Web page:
This research paper has been commissioned by the International Commission on Nuclear Non-proliferation and Disarmament, but reflects the views of the authors and should not be construed as necessarily reflecting the views of the Commission
This research paper has been commissioned by the International Commission on Nuclear Non-proliferation and Disarmament, but reflects the views of the authors and should not be construed as necessarily reflecting the views of the Commission.
The role of the civil nuclear industry in preventing proliferation and in managing the second nuclear age
Paper prepared for the Second Meeting of the International Commission on Nuclear Nonproliferation and Disarmament, Washington, 13–15 February 2009
TABLE OF CONTENTS
Acknowledgements P. 3
Executive summaryP. 4
Main paper P. 9
The nuclear industryP. 9
The nuclear renaissance P. 10
The case for greater industry involvement in support of nonproliferationP. 15
Annex A: Drivers of expansion in nuclear energyP. 28
Annex B:Elements for a survey of industryP. 30
Annex C: Multilateral fuel cycle initiativesP. 33
References P. 34
ACKNOWLEDGEMENTS The authors would like to acknowledge with thanks the advice, cooperation and assistance of the following:
Michael Angwin, Executive Director, Australian Uranium Association
Tom Reynolds, former President, Chemical Confederation of Australia and Chairman of the Industry Forum at the 1989 Government-Industry Conference Against Chemical Weapons (Canberra)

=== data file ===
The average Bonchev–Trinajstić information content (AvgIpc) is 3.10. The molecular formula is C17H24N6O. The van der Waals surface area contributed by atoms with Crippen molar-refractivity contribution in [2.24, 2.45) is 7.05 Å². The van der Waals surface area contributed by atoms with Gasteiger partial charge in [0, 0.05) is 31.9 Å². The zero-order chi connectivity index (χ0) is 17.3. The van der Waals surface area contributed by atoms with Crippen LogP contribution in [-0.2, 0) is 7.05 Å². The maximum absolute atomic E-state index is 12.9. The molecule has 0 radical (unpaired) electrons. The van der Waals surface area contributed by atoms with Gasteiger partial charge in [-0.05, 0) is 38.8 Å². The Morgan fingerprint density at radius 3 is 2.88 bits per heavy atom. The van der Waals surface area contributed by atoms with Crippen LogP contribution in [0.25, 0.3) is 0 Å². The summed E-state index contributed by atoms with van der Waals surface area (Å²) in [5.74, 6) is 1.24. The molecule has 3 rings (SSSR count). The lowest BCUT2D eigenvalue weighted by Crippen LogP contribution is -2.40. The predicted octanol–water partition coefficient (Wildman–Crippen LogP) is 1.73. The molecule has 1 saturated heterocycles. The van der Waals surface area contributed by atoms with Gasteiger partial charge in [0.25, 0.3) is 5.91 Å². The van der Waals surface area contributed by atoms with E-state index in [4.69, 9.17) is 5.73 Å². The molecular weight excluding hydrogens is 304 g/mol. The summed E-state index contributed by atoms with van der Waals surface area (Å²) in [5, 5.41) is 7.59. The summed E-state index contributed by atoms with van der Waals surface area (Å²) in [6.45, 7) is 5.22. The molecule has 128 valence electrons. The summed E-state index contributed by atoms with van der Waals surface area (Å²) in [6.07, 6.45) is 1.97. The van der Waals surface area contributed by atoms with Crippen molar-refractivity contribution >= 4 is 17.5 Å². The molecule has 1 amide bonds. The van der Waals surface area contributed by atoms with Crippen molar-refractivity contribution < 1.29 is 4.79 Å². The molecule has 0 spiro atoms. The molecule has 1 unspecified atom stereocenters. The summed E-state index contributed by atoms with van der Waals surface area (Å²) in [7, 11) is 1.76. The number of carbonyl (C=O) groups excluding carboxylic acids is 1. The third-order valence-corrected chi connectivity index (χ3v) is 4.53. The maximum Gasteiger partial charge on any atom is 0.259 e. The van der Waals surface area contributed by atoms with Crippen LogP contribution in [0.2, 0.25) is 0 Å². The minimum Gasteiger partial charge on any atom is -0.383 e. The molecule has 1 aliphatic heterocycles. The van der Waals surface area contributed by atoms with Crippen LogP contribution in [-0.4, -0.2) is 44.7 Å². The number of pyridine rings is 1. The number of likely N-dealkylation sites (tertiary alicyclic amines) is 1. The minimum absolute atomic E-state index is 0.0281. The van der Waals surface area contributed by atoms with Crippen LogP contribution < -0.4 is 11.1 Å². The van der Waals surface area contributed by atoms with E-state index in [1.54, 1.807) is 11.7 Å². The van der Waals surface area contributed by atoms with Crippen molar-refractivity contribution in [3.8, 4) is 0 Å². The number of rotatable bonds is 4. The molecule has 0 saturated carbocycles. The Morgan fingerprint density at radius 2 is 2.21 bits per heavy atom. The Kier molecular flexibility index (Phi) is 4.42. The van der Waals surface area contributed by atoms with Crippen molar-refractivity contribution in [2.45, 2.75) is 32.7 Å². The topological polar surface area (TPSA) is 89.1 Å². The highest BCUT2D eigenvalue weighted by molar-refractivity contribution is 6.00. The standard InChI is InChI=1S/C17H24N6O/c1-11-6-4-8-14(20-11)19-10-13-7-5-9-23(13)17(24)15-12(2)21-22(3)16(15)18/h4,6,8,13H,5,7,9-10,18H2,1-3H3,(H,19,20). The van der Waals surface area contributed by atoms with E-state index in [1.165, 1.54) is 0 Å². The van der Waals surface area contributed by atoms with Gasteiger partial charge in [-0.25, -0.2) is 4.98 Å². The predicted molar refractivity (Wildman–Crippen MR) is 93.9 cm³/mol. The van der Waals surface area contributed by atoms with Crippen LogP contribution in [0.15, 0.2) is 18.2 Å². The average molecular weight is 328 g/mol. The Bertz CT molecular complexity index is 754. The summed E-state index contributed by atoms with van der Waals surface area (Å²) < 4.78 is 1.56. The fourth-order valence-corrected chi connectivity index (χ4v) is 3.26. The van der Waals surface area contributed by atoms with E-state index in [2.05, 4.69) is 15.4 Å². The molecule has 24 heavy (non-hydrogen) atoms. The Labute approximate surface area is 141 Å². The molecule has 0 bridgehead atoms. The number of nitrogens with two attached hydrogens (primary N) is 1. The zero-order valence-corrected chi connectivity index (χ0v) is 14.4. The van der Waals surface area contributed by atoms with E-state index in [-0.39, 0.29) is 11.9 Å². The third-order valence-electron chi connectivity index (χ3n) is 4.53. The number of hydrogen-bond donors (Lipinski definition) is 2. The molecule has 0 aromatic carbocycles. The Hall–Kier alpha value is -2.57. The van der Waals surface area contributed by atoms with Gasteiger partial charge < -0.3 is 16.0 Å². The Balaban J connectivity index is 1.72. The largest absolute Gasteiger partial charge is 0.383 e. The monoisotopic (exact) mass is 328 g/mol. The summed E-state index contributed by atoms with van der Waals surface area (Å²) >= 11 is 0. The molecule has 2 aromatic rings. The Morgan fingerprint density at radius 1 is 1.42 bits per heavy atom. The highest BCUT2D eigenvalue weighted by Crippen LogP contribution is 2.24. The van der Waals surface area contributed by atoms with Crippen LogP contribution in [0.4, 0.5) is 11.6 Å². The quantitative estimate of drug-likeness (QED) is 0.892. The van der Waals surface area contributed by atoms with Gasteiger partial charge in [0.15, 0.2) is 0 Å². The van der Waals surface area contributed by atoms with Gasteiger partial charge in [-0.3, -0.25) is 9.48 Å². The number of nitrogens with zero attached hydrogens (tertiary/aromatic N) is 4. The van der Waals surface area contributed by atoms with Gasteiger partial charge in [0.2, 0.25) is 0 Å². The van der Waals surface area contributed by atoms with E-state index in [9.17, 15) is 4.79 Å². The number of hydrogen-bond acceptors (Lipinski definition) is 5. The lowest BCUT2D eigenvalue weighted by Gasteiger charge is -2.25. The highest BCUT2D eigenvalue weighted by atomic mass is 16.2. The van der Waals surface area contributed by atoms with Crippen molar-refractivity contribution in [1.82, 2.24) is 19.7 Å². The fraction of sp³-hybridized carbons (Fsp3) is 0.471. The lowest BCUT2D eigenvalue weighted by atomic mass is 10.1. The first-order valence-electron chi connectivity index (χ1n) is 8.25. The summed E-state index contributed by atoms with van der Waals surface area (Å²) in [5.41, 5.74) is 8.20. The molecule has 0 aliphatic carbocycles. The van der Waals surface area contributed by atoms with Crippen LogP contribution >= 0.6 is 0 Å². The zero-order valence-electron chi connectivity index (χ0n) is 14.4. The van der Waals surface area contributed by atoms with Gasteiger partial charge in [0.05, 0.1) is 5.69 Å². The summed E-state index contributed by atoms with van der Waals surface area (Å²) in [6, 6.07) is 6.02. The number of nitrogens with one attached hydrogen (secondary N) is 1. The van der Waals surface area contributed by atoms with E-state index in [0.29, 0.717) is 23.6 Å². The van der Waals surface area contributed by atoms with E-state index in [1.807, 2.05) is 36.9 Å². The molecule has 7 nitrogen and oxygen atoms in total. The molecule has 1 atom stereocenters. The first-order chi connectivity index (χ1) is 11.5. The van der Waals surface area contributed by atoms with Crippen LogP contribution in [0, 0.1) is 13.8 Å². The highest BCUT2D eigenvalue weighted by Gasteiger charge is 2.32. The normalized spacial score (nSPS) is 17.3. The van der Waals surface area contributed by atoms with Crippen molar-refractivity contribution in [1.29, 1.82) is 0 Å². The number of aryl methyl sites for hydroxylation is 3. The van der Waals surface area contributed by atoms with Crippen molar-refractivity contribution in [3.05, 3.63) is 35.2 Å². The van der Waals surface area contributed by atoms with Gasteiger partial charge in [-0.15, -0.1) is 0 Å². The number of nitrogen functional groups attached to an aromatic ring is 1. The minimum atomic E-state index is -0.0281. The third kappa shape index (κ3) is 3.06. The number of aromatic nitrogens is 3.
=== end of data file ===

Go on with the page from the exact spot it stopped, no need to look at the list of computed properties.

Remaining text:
The Australian Safeguards and Nonproliferation Office (ASNO), and in particular Russell Leslie, Director, International Safeguards (ISG), Australian Department of Foreign Affairs and Trade (DFAT)
Rory Medcalf, Program Director, International Security, Lowy Institute for International Policy
Paul O’Sullivan, Director-General of Security, Australian Intelligence Security Organisation and former Australian Ambassador for Disarmament
John Ritch, Director General, World Nuclear Association (WNA)
Ziggy Switkowski, Chair, Australian Nuclear Science and Technology Organisation (ANSTO)
John Sullivan, Assistant Secretary, Arms Control and Counterproliferation Branch, Australian Department of Foreign Affairs and Trade (DFAT)
Special thanks to Joanne Bottcher, Information Manager at the Lowy Institute for International Policy, for editing and beautifying the text
The views expressed in this paper are entirely the authors’ own and not those of the Lowy Institute for International Policy1234